The European Central Bank (ECB) announced on Thursday that unknown hackers recently infiltrated one of its websites and stole names, addresses, and position titles of 481 subscribers of its Banks’ Integrated Reporting Dictionary (BIRD) newsletter.
In a press release, ECB said that hackers infiltrated the BIRD website after injecting a malware onto the external server to aid phishing activities. It is unclear when exactly the intrusion took place but ECB claims that the breach was detected during regular maintenance work.
Fortunately, the BIRD website is physically separate from other external or internal ECB systems and therefore, its breach did not impact the organisations’ IT infrastructure. The website was managed by a vendor and was used to provide the banking industry with details on how to produce statistical and supervisory reports. Following the discovery of the breach, ECB has shut the website down until further notice to take corrective measures.
“The breach and its consequences are minuscule compared to most of the other breaches that have occurred in 2019. However, the nature of the breach and the time it took to detect it are quite alarming. The question is how many more breaches of ECB and its externalized systems have not yet been discovered, and what will the impact be?” asked Ilia Kolochenko, founder and CEO of ImmuniWeb.
Error by third-party vendor impacting security credentials of ECB
“Third-parties with unknown volumes of sensitive data are the Achilles’ Heel of holistic cybersecurity. Organisations should ensure comprehensive visibility and up-to-date inventory of their digital assets, as you cannot protect what you are can’t see.
“Third-party risk management including verification of how do they enforce applicable data protection policies is another vital though widely ignored task. Finally, a continuous security monitoring should be implemented for all public-facing web applications hosted internally, externally or in the cloud,” he added.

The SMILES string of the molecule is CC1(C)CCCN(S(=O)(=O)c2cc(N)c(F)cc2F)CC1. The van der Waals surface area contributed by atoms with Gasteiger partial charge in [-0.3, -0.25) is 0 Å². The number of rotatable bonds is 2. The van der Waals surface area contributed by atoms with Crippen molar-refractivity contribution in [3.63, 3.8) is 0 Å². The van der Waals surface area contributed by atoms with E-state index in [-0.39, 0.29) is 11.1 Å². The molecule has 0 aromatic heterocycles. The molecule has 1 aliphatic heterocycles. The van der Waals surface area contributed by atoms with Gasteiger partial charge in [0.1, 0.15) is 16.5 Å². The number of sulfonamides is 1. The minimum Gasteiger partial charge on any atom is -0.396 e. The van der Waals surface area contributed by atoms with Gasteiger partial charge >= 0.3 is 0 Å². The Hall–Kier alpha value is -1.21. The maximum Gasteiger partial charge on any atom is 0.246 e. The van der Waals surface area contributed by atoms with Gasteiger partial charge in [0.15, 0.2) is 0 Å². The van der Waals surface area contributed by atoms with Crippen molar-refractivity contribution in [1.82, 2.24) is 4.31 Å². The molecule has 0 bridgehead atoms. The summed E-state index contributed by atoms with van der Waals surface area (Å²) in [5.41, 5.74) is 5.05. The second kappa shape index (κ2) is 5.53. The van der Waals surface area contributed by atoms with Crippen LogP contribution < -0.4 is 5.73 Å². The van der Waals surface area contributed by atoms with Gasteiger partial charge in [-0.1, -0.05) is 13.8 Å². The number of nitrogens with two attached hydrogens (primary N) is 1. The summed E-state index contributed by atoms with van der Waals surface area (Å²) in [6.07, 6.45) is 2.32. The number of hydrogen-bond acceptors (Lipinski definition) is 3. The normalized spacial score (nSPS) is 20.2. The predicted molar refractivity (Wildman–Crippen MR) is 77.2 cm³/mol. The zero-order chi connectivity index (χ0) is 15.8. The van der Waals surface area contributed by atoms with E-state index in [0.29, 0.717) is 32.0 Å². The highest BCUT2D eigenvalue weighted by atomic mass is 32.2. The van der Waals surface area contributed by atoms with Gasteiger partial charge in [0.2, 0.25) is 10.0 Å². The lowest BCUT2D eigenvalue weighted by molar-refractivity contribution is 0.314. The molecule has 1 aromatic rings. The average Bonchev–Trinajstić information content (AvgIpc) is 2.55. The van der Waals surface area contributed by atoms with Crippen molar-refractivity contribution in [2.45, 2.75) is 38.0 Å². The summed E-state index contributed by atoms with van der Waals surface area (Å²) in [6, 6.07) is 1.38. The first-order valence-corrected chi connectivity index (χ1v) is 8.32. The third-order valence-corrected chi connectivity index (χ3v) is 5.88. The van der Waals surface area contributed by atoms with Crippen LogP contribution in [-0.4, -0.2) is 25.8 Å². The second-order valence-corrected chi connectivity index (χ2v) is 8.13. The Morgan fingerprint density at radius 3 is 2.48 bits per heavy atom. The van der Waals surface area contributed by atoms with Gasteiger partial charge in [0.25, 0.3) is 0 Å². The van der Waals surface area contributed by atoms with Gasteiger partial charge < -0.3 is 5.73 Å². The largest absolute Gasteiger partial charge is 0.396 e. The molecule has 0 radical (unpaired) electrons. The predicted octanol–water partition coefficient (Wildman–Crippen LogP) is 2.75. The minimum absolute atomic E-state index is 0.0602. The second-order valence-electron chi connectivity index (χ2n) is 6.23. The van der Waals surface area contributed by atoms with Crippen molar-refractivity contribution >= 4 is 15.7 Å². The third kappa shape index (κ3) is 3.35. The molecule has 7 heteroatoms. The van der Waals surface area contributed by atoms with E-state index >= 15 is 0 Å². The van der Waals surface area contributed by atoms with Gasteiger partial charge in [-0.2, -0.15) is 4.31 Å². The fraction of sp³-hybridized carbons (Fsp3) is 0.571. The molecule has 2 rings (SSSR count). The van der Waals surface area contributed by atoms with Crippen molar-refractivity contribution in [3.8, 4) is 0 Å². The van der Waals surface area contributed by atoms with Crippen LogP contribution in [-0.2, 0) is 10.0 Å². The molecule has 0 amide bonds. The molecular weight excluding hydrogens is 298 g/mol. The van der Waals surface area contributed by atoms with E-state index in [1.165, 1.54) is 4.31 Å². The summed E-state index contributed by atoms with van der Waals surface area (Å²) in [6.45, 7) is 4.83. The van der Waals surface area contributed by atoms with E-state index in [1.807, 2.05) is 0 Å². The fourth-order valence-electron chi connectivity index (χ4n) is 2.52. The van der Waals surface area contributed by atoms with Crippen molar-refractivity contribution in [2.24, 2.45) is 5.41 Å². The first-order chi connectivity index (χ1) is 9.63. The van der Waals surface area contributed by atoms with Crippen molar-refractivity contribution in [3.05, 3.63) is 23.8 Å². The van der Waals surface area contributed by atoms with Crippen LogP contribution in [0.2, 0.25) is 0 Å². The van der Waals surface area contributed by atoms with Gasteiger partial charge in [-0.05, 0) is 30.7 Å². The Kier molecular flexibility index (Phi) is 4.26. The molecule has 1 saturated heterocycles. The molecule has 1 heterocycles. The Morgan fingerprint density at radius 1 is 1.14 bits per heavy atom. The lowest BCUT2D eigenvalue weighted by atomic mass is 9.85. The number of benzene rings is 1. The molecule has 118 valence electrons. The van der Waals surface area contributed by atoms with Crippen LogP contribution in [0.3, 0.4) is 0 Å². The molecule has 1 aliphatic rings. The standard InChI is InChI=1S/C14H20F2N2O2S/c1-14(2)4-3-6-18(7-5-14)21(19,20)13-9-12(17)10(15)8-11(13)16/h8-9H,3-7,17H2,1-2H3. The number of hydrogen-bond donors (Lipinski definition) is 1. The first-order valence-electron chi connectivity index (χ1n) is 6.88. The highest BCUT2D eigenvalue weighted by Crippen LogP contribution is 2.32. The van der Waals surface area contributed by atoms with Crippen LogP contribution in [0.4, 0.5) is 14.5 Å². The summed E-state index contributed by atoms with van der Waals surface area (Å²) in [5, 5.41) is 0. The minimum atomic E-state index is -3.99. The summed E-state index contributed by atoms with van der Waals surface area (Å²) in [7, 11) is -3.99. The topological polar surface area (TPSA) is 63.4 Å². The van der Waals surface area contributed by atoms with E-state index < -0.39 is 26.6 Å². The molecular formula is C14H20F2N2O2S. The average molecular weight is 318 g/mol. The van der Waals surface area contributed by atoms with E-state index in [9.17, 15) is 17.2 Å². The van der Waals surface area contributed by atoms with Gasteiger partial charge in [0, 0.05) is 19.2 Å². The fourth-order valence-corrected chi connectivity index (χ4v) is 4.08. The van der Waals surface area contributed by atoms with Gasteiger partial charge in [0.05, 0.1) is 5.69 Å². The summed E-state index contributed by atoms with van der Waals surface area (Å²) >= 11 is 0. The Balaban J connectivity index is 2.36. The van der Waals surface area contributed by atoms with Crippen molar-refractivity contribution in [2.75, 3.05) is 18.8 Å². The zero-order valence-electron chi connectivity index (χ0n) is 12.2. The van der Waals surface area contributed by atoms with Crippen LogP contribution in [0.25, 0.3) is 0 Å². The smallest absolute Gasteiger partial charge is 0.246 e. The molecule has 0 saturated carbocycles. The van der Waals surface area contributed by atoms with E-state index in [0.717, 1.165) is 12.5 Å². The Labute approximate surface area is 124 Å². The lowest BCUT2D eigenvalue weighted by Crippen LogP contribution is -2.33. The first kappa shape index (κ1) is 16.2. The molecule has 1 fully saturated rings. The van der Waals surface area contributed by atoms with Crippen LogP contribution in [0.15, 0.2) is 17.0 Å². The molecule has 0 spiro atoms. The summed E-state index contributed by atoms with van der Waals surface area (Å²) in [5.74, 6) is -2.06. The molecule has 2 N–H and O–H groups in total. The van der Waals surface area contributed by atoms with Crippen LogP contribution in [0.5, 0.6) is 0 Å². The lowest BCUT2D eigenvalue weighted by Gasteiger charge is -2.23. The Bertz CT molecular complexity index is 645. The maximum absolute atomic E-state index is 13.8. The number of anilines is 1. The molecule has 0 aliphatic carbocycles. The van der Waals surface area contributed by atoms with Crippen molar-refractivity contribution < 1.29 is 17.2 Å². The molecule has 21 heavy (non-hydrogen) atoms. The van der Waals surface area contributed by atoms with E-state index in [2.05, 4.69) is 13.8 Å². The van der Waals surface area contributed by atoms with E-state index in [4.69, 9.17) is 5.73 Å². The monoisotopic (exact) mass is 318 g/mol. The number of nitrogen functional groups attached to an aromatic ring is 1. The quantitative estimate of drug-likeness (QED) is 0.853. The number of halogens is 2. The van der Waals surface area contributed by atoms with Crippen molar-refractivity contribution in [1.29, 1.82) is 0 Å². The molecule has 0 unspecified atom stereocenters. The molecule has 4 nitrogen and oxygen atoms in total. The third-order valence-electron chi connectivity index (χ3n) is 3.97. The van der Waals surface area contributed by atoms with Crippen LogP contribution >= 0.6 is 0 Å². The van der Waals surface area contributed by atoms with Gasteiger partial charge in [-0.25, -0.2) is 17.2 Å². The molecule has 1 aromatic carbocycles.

In October last year, the Financial Conduct Authority (FCA) issued a fine of £16,400,000 to Tesco Bank for failing to prevent a data breach in November 2016 that resulted in the loss of £2.26 million of customers’ money.
The financial watchdog said in a statement that deficiencies in Tesco Bank’s design of its debit card, in its financial crime controls, and in its Financial Crime Operations Team as well as a series of errors committed by the bank after the breach was detected resulted in customers losing millions.
The FCA concluded that because of such errors, the breach caused inconvenience and distress to a large proportion of Tesco Bank’s debit card customers, resulted in 668 unpaid direct debits on customers’ accounts, stopped customers from carrying out their banking activities for over 48 hours, and also resulted in hackers netting £2.26 million from Tesco Bank’s personal customer accounts.